•    Business Continuity – multiple copies make it more difficult to identify the subset of ‘vital records’ which must be protected at all costs. This can result in a higher risk of accidental loss, deletion or inaccessibility. Liability insurers are increasingly considering retention policies and discovery-preparedness in their underwriting decisions. Poorly managed records can affect the cost or availability of insurance coverage.

Why then are companies investing time and money to maintain parallel filing systems?
Some companies aren’t sure whether electronic records are legally admissible; or whether paper records carry greater evidential weight. Others are doubtful of the quality and reliability of scanned documents. Many are uncertain about the required retention periods for paper records, email and digital documents.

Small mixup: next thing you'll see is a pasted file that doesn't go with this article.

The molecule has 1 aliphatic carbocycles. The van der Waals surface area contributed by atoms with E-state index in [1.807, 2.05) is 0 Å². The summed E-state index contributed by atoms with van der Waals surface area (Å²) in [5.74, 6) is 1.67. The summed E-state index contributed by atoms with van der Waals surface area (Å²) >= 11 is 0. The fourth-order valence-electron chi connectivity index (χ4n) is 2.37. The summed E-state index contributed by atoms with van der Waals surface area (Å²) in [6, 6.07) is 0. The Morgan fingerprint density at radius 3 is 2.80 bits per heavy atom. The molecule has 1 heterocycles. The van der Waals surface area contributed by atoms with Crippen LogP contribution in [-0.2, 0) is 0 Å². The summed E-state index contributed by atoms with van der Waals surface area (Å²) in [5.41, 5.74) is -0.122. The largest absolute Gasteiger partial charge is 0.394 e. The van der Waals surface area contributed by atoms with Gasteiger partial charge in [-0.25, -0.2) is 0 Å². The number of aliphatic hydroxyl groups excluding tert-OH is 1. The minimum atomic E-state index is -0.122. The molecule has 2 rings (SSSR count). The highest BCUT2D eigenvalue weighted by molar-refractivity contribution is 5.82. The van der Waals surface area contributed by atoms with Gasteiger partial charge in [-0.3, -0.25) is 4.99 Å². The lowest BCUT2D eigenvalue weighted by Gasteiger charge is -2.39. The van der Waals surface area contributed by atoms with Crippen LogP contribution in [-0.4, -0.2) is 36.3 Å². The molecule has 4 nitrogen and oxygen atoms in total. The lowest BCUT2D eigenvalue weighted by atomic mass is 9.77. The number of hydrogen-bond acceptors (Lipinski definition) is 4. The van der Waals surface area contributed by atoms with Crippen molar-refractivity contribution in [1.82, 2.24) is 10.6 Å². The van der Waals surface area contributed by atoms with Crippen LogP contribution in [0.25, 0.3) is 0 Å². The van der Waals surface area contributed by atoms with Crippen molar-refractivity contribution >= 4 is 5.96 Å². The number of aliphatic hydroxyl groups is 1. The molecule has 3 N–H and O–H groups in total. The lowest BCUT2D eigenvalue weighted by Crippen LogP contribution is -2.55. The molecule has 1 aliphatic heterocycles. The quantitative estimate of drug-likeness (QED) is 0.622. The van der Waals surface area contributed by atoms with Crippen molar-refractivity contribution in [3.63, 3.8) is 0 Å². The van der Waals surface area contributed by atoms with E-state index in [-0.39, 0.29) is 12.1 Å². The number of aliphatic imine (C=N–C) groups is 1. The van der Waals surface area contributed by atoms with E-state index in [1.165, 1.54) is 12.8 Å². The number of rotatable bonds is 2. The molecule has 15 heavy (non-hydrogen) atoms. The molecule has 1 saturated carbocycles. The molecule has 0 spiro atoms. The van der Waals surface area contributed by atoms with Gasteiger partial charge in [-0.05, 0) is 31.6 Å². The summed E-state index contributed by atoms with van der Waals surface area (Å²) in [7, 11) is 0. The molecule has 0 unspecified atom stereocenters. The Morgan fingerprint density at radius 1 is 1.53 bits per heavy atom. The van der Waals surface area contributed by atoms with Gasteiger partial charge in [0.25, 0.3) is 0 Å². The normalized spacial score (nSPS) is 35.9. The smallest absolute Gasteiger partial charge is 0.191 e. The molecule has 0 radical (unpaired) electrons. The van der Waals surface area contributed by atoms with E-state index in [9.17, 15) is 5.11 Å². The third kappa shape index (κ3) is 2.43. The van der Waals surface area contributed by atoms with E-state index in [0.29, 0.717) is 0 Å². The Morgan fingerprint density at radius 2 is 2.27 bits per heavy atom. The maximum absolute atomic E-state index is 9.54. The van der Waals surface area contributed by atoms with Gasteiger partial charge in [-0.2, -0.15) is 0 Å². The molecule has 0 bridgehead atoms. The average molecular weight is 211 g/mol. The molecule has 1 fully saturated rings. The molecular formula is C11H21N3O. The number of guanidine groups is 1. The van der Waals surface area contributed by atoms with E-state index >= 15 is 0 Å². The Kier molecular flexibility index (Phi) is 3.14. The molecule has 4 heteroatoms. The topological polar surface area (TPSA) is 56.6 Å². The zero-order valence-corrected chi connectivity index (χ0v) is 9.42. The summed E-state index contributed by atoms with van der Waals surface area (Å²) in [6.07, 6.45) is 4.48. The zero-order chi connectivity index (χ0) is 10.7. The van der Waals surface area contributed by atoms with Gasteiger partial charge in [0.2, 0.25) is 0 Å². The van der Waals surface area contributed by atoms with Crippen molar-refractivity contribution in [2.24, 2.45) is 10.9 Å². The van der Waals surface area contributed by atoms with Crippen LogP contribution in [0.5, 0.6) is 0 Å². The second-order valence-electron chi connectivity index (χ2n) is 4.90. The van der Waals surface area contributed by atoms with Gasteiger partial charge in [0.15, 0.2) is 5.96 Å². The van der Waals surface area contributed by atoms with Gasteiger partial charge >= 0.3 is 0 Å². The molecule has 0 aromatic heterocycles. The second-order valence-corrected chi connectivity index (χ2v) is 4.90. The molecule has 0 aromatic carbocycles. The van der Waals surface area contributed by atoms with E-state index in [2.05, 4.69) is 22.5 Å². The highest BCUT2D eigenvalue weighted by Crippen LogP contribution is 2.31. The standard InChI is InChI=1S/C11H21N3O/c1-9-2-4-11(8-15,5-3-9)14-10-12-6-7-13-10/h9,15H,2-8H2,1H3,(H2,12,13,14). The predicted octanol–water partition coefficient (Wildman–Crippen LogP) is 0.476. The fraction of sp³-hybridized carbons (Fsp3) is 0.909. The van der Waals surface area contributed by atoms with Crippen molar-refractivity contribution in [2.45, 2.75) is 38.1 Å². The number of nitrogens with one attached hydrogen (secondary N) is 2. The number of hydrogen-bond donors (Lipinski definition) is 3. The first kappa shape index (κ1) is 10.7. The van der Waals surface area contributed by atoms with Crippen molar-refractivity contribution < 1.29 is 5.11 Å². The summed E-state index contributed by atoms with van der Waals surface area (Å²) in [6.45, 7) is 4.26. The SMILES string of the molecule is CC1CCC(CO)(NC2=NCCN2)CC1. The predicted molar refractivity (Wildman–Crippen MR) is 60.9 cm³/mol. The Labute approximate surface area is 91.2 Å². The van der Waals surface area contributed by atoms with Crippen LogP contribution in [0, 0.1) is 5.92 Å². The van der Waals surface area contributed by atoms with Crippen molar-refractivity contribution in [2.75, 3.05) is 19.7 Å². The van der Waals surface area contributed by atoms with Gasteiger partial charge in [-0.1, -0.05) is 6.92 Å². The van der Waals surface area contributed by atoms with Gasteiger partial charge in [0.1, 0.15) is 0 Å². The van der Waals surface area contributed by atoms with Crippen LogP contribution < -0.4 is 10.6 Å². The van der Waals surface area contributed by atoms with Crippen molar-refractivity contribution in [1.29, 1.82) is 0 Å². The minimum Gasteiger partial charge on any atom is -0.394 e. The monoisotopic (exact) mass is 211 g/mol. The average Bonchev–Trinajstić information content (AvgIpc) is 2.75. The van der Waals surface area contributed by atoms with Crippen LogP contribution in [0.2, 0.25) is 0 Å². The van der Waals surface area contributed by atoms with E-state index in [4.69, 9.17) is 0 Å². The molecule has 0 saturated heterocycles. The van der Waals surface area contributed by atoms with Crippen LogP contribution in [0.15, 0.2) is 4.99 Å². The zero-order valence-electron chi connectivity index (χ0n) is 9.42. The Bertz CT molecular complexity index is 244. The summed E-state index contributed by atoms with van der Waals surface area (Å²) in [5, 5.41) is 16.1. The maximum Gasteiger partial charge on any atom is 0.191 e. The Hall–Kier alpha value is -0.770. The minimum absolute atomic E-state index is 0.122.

A records management program can clarify these questions and alleviate concerns – allowing an organization to maximize the value of its business information and minimize the associated cost and risks.

The Solution – a Records Management Program

Gaining control over corporate information can seem daunting. Yet it’s absolutely essential for regulatory compliance. A records management program is a key component to reduce the complexity and cost of any GRC (governance, risk management and compliance) initiative.
Reducing the volume of paper records that must be stored and managed is the first step to moving fully into an electronic working environment. If you don’t take the plunge today, it’ll be twice as challenging next year.